Now that Valentine’s Day is over, I’m thinking it’s time for me to start some seeds for spring planting. It’s the best way to get a jump on spring and it helps to save a few bucks, always an important consideration in the McCormick home, I can tell you. I must however confess I’ve had my share of seed starting disasters. I’ve drowned some seeds and fried others. I’ve failed to lable them properly so that I had no idea at transplanting time which was which. And I’ve been a victim of the much-dreaded “damping off” disease that can strike seedlings. To increase your chances of success, let me tell you about some mistakes I’ve made and how to avoid them.
Mistake 1: Using the Wrong Pot – There are many styles of pots and flats that can hold soil but some make watering more time consuming. The soil in pots that are too small or crafted from porous material (peat, newspaper, cardboard) are inexpensive but will dry out quickly. I’ve had much better success using seed starting trays with a water reservoir. Refilling a water reservoir every four to five days is much better for distracted souls like me.
Mistake 2: Not Using Seed Starting Medium – Seed starting medium works better than any potting or garden soil. These special blends are light-weight and fungus-free. Seeds stay moist without getting soggy.
Mistake 3: Using Old Seeds –Check the date on your seed packages. They should say “Packed for 2013.” Old seeds may sprout but are likely to have a low germination rate (the percentage of seeds that will grow). If you sow last year’s seeds, be prepared to plant more to compensate.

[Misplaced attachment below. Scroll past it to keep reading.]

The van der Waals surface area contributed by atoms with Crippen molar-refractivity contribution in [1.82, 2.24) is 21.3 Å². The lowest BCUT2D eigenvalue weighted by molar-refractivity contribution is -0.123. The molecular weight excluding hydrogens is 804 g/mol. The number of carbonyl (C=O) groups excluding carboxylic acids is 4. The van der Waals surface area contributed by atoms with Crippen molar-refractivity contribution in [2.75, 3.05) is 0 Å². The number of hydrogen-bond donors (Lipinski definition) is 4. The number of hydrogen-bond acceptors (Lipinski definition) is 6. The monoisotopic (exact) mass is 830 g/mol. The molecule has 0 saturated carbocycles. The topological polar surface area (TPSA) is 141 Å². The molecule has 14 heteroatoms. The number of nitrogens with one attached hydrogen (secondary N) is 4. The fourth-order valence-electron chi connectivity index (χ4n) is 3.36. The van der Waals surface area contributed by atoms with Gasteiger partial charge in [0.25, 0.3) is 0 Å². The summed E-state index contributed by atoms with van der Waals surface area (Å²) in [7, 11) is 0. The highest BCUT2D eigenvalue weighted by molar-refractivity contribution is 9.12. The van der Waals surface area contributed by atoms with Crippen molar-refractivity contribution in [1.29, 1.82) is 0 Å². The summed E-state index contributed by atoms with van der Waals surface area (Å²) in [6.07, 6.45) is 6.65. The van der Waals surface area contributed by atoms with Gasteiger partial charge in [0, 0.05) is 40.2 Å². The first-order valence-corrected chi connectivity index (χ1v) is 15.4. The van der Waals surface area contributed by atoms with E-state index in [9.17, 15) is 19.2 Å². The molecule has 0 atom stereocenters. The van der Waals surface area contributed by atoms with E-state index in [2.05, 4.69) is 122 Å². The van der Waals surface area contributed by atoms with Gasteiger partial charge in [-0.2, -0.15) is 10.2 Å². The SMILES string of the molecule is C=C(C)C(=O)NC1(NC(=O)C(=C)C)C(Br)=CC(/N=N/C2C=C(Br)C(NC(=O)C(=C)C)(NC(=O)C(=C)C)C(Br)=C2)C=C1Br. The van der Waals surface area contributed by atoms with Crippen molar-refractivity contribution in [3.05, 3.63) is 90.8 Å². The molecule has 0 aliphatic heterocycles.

Mistake 4: Ignoring Directions – Before you sow, read the seed package carefully. Watch for directions such as “don’t cover seeds,” “soak before sowing,” and “keep warm.” If you ignore these directions, don’t expect much to come up.
Mistake 5: Poor Lighting and Air Circulation – Your home is a wonderful place for you and your family. Not so for those seedlings. Young plants need a wider spectrum of light than we see. A sunny window may look bright to your eyes but only 10-15 percent of the sun’s total illumination makes it through the glass. Compensate for the darker indoor conditions with a grow lamp, a florescent bulb designed to imitate the sun’s broad spectrum of light.
Mistake 6: Poor Lighting and Air Circulation – Plants also need stimulation for sturdy stems. Try using a small fan to stir the air. This will discourage that nasty fungus that produces “damping off.” It will also encourage sturdy stems that won’t topple over when planted outdoors.